* Corresponding author. Tel.: þ44 1582 763133; fax: þ44 1582 760981.
E-mail address: fangjie.zhao@bbsrc.ac.uk (F.-J. Zhao).
0269-7491/$ - see front matter Ó2006 Elsevier Ltd. All rights reserved.
doi:10.1016/j.envpol.2006.04.008
Environmental Pollution 145 (2007) 596e605
www.elsevier.com/locate/envpol
plant species grown in a loam soil adjusted to pH values from
4.2 to 8.2. The greatest reduction in yield of corn (Zea mays),
soybean (Glycine max), barley (Hordeum vulgare) and bush
bean (Phaseolus vulgare) occurred at the lowest pH levels.
In an additional experiment, the reduction in yield of barley
was similar with 25 mg Ni kg
1
added to soil at pH 5.6 and
400 mg Ni kg
1
to soil at pH 7.2. Sauerbeck and Hein
(1991b) showed that an addition of 50 mg Ni kg
1
to an acidic
sandy soil caused damage to several plant species, whereas
100 mg Ni kg
1
added to a neutral Luvisol was not toxic to
plants. Weng et al. (2004) reported a 32-fold variation in the
EC
50
(effective concentration causing a 50% inhibition) of to-
tal added Ni, from 40 to 1275 mg kg
1
soil, in three soils in
which pH was artificially varied by the addition of lime. How-
ever, the published data are insufficient to be used to ade-
quately quantify the effects of soil properties on the
bioavailability of Ni to plants. Achieving this goal requires
a systematic study using standard test methods and the same
plant species, on soils with a wide range of physicochemical
properties.
This study was designed to derive toxicity thresholds for Ni
in test plant species grown on a range of European soils. Our
main aim was to establish empirical relationships between soil
properties and toxicity thresholds for Ni, which can be used in
the risk assessment of Ni in the terrestrial environment. A fur-
ther aim was to investigate whether variation in plant toxicity
response among soils can be better explained by the differ-
ences in the solubility of Ni or by the speciation of Ni in
the soil solution alone, without using soil properties.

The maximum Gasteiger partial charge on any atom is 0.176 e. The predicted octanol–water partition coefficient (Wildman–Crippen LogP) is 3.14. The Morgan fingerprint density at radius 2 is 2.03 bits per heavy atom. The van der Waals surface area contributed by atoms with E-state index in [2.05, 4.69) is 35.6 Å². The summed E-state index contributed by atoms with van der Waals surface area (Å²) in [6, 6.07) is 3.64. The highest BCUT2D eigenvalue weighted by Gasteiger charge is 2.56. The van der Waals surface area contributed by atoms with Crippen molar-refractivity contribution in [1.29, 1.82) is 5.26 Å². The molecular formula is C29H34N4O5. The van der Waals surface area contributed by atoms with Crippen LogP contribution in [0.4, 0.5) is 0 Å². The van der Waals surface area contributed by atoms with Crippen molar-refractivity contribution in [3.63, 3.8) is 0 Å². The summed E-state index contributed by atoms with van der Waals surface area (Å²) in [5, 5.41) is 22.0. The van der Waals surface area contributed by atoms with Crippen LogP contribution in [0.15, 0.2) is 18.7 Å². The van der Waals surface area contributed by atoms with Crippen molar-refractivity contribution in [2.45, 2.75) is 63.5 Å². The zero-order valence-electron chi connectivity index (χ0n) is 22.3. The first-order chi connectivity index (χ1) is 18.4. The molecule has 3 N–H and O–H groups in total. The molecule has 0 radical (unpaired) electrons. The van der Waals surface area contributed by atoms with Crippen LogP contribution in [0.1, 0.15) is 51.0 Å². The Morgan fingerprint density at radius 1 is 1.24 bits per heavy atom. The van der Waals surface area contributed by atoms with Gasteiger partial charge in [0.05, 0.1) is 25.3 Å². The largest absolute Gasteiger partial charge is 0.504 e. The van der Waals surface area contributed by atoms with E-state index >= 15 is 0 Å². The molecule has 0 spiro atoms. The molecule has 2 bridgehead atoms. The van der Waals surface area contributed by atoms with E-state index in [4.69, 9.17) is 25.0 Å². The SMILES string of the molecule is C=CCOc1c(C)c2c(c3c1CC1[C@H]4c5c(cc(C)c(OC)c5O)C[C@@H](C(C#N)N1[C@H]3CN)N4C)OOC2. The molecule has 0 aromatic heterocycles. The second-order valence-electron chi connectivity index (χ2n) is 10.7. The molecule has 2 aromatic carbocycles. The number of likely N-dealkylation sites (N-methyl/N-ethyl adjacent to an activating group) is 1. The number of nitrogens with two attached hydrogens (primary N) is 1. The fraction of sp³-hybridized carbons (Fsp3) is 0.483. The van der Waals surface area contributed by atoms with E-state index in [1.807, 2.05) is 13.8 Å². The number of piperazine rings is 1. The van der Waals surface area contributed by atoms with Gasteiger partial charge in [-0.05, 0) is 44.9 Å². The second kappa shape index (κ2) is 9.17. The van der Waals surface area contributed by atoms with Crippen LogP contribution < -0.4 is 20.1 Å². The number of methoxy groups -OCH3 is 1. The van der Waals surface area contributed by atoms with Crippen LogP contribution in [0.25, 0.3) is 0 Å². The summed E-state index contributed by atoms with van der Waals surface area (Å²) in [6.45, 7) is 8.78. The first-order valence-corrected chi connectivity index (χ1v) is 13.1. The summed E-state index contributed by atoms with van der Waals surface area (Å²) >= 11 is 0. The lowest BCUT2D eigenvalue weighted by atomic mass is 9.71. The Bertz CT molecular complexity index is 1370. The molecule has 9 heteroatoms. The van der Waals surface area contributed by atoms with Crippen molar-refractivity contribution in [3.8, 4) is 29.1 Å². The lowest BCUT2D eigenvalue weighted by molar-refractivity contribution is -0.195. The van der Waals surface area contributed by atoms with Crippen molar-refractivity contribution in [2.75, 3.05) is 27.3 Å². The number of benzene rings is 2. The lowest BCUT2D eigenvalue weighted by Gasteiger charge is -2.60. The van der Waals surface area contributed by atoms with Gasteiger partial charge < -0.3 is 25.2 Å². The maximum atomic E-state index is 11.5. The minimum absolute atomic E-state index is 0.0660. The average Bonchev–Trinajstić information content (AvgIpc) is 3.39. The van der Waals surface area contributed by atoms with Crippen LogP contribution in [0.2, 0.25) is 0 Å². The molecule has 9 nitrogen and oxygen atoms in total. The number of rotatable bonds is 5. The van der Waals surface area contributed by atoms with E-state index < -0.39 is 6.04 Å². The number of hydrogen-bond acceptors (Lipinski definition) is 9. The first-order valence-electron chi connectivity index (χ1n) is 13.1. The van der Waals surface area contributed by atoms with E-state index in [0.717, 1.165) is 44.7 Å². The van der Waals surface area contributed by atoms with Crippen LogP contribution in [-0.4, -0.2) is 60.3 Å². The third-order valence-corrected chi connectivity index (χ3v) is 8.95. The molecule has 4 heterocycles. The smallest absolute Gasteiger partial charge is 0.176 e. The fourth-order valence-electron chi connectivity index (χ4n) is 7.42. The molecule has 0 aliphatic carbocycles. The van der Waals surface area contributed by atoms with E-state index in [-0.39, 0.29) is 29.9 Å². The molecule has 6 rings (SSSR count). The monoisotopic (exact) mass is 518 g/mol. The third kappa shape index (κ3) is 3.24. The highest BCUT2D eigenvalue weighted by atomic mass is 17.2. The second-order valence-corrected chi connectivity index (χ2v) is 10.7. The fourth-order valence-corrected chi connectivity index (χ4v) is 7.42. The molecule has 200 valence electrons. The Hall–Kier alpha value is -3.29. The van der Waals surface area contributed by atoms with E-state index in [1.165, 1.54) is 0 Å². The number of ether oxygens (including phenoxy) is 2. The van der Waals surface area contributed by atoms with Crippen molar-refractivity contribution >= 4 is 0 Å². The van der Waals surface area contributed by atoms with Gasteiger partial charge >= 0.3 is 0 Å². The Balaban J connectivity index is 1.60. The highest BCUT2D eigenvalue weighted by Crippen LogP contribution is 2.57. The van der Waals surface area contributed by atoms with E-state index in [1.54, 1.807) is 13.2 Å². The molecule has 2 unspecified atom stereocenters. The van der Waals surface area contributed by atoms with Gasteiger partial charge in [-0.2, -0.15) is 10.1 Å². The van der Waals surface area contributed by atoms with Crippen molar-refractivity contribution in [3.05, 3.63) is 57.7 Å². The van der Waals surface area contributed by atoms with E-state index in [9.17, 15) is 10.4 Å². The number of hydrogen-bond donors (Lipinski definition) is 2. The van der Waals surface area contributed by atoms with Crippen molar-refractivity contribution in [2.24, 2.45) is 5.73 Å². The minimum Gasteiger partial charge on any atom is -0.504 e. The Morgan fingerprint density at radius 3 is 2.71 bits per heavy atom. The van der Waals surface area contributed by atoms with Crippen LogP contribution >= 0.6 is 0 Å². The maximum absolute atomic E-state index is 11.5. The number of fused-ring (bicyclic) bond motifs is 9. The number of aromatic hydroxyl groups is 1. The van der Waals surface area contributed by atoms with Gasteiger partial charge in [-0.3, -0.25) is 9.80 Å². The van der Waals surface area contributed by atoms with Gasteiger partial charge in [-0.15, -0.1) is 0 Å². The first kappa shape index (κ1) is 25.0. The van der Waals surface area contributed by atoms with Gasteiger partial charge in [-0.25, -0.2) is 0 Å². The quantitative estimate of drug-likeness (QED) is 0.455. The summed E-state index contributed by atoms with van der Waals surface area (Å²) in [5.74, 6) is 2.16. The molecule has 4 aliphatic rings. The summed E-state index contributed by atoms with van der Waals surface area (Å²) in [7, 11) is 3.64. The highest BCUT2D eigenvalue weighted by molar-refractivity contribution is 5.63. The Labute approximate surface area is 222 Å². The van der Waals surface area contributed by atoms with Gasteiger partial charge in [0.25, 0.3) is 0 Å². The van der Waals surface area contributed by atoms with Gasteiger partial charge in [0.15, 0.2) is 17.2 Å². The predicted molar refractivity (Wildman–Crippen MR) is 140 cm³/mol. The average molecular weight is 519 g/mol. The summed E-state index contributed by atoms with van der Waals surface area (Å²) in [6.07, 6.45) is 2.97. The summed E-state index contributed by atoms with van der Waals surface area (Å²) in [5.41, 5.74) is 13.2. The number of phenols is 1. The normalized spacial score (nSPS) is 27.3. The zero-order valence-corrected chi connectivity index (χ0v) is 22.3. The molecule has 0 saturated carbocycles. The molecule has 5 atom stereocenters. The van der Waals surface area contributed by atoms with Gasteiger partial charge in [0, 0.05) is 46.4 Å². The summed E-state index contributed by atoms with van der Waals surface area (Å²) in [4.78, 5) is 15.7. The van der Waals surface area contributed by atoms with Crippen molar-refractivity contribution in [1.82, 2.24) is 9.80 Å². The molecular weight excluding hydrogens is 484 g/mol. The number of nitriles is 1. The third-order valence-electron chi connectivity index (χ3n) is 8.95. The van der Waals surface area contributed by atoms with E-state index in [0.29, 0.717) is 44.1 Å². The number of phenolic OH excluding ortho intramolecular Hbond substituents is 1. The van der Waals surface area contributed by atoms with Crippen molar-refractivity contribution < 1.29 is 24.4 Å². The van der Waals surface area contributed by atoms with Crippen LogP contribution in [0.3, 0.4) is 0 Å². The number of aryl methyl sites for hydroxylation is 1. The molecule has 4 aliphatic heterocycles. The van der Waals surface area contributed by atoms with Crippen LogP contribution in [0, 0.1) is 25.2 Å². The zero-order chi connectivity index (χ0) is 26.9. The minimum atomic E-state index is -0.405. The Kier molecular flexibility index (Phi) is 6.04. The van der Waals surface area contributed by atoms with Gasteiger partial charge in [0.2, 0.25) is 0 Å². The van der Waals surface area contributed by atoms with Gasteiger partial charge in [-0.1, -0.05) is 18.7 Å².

2. Materials and methods
2.1. Soil sampling and treatment
Sixteen soils were sampled from locations throughout Europe (Table 1).
These soils are representative of the major soil types in the region and cover
a wide range in soil properties expected to affect the bioavailability of Ni.
Agricultural soils were collected from the plough layer and natural or undis-
turbed soils from the surface horizons after clearance of litter (Oorts et al.,
2006b). After sampling, the soils were air-dried and sieved to <4 mm and
stored in drums at ambient temperature until use. Table 1 shows the locations
of soils and selected soil properties.
Each soil was amended to obtain a range of seven Ni concentrations in
a geometric series (control þsix Ni doses; twofold differences between adja-
cent doses). The maximum target concentration varied from 50 to
3200 mg Ni kg
1
depending on soil properties (soil organic matter and pH).
Nickel was added to soil by spraying appropriate volumes of a NiCl
2
solution
(50 g Ni l
1
) diluted with deionised water in a total volume of 50 ml kg
1
oven
dry soil. This method ensured an even distribution of the Ni solution on the
soil and that the pore structure of the soils remained intact. After amendment,
each sample was thoroughly mixed on a plastic sheet by hand. Control samples
were treated in a similar manner using deionised water only. All treatments
were equilibrated for 7 days before use in plant bioassays.
2.2. Plant assays
Two plant toxicity tests were performed: a root length assay, based on In-
ternational Organization for Standardization (ISO) 11269-1 (International Or-
ganisation for Standardisation (ISO), 1993) and a shoot growth assay, based on
ISO 11269-2 (International Organisation for Standardisation (ISO), 1995).
A preliminary germination test was carried out using six plant species
(H. vulgare,Lycopersicon esculentum,Z. mays,Brassica napus,Triticum
aestivum and Lepidium heterophyllum). This showed that L. esculentum
(tomato) and H. vulgare (barley) had the best growth across all 16 soils, and
these two species were used in the assays. Plant tests were carried out in
a glasshouse with natural light supplemented with 600 W SON-T sodium
lamps (OSRAM, Langley, Berkshire, UK) to maintain a minimum light inten-
sity of 350 mmol m
2
S
1
for a duration of 16 h per day, and temperature of
20 2C (day) and 16 2C (night). Soil moisture content was maintained
at w60% water holding capacity.
2.2.1. Barley root length assay
Soil was packed into plastic cylinders (diameter 45 mm and length
100 mm) to approximate the bulk density of each soil. Five pre-germinated